Nothing says a good pop song like an apocalyptic hook , whether it’s R.E.M.’s “It’s the End of the World As We Know It (And I Feel Fine)” or Britney Spears’ “Till the World Ends.”Dredg, an experimental rock band hailing from Los Gatos, California sums up the indie cool kid’s own doomsday scenario with the lyric “Here we go again, following all the trends” from “Another Tribe,” the first track off their new album Chuckles and Mr. Squeezy.
Dredg is fresh on tour to promote their latest album. The band will be playing at Chicago’s Bottom Lounge on Saturday, along with The Dear Hunter, the Trophy Fire and Balance And Composure. Lead singer Gavin Hayes took some time off from the band’s tour to chat with North by Northwestern over the phone about the band’s attempt to navigate a new music world where MP3s dominate the commercial landscape.
Hayes acknowledges that while “die-hard and long-term fans are really into concept records,” this decidedly non-conceptual album is Dredg’s way of accommodating a very different industry than the one they traded demo tapes with 15 years ago. He recognizes that “it’s a different era and people just buy songs now.” Previously, Dredg was acclaimed for their wildly creative concept albums that have sustained a devoted following since the late 90s.
The band has not severed ties with its experimental art aesthetic, however. “Even before we named the record, we wanted to have masks incorporated,” Hayes explains. They liked the idea of masks “branding the record.” Thematically it’s “basically a Dr. Jekyll and Mr. Hyde.” Dredg is using its creative roots to enter the digital age. They’re holding an online competition which will randomly award two of their Facebook fans who post a mask snapshot as their profile picture.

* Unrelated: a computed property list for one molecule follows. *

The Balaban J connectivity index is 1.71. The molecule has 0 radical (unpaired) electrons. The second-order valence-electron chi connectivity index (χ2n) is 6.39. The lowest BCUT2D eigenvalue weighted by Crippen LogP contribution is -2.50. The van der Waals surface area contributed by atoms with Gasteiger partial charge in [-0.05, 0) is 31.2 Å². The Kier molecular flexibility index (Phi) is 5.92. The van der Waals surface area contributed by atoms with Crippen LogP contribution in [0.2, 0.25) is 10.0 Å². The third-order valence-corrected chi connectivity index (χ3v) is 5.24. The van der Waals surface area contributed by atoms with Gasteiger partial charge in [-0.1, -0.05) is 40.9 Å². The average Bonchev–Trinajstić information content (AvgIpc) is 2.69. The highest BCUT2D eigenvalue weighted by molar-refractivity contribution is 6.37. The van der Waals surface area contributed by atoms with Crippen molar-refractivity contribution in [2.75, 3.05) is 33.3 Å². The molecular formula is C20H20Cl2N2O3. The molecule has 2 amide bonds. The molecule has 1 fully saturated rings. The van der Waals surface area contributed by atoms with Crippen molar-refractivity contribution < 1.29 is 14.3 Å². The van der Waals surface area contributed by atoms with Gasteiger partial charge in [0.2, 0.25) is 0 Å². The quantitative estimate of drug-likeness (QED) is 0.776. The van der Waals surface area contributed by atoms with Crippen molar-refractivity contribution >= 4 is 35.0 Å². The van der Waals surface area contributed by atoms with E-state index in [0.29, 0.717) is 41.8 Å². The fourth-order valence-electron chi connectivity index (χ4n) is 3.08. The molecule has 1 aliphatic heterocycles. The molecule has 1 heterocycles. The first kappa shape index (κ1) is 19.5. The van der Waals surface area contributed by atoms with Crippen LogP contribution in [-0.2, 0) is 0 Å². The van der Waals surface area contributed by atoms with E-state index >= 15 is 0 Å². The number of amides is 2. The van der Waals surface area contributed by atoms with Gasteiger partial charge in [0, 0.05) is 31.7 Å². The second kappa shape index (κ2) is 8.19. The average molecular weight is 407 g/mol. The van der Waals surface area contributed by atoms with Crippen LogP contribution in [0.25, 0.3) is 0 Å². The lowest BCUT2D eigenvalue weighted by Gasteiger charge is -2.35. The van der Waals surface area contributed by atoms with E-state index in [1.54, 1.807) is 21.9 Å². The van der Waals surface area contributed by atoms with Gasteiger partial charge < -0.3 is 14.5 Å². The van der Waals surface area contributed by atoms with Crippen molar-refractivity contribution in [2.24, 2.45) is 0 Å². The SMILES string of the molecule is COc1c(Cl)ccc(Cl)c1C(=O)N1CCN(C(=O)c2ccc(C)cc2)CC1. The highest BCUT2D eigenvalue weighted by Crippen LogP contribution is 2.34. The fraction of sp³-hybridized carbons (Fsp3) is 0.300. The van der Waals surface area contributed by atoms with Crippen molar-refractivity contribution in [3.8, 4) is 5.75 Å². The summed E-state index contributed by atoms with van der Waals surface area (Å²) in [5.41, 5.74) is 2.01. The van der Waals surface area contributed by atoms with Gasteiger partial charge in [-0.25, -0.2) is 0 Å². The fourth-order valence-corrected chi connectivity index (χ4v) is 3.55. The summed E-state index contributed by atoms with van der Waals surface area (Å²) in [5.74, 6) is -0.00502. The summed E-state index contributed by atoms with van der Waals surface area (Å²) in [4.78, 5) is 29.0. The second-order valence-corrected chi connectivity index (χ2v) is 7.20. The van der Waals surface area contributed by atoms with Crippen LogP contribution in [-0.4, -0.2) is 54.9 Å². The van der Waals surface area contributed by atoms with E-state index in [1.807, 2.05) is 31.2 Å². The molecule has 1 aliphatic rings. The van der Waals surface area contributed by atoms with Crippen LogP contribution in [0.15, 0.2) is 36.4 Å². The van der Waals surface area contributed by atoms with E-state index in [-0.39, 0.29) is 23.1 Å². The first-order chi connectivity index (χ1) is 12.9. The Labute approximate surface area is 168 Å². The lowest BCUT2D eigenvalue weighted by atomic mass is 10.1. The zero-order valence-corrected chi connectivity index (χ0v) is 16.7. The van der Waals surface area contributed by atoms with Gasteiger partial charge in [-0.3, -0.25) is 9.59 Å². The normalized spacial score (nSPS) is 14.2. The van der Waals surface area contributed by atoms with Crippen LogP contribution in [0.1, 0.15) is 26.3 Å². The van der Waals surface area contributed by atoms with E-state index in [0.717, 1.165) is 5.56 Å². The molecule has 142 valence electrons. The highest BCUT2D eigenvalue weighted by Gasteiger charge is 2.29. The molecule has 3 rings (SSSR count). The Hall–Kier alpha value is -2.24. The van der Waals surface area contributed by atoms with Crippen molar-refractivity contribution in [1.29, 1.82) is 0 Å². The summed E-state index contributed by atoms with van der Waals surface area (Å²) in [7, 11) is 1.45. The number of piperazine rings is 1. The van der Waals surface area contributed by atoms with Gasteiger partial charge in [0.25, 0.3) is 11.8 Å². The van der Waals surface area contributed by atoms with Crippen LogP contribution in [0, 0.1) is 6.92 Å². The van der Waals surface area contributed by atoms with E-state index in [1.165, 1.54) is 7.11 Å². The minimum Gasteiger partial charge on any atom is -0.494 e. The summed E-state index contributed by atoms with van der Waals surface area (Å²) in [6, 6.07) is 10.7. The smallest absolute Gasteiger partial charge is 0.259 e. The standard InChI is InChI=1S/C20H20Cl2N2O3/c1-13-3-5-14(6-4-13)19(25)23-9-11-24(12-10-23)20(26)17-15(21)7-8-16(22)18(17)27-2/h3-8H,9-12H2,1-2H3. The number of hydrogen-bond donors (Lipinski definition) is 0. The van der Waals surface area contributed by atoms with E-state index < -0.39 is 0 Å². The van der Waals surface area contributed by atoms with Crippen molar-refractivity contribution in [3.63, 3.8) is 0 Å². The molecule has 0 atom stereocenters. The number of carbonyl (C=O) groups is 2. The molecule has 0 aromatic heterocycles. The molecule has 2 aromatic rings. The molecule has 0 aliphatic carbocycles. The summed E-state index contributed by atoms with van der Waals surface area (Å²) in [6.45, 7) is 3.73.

Dredg’s veteran status in the indie scene is beyond dispute. Check their digital street cred: more than 64,000 Facebook fans. They catapulted to Indie West Coast fame in 1998, where they developed a reputation so quickly that they didn’t even have time to reconsider their band name. Hayes wryly laments that the sound of the word “Dredg” just “doesn’t sound like the band” (although it provides a logo unrivaled in graphic design symmetry).
Despite the band’s adoring fan base, Hayes explains that he “never felt connected to the industry.” But in a business that constantly pressures artists to conform to rather than challenge boring expectations in the form of four chord progressions and sugar-sweet love songs, being an outsider is probably a good thing.
Lately, it seems there’s a danger of indie becoming as formulaic as what its makers set out to avoid. And that is where Dredg refuses to compromise. “We don’t want to regurgitate records, to me that’s not what art is about,” Hayes says. It helps that Dredg is constantly inspired by different influences: whether they’re writing about Salvador Dali’s trouble with sleep psychosis or a fable about a man traveling the world to cure his moral disease. Hayes cautions his listeners to not get too bogged down analyzing his lyrics. On their two most recent records, artwork and letters from insomniac (literally) fans decorated their cover-sheet, rather than publicized lyrics. “I don’t really listen to lyrics initially. It’s more about the feeling,” Hayes explains.
That’s why Dredg is “first and foremost, a friendship.” Their growth as musicians has helped them stay relevant in an industry where your band’s teenage years can easily become geriatric. It means the band can kick back, use trumpets to distort their sounds and mix in a mandolin here or there without feeling the need to appease. You get the sense that Dredg has a good time defying your expectations.
Dredg will be playing alongside The Dear Hunter, the Trophy Fire and Balance And Composure at the Bottom Lounge at 8 p.m. on Saturday, May 14. Tickets for the 17+ show are $15.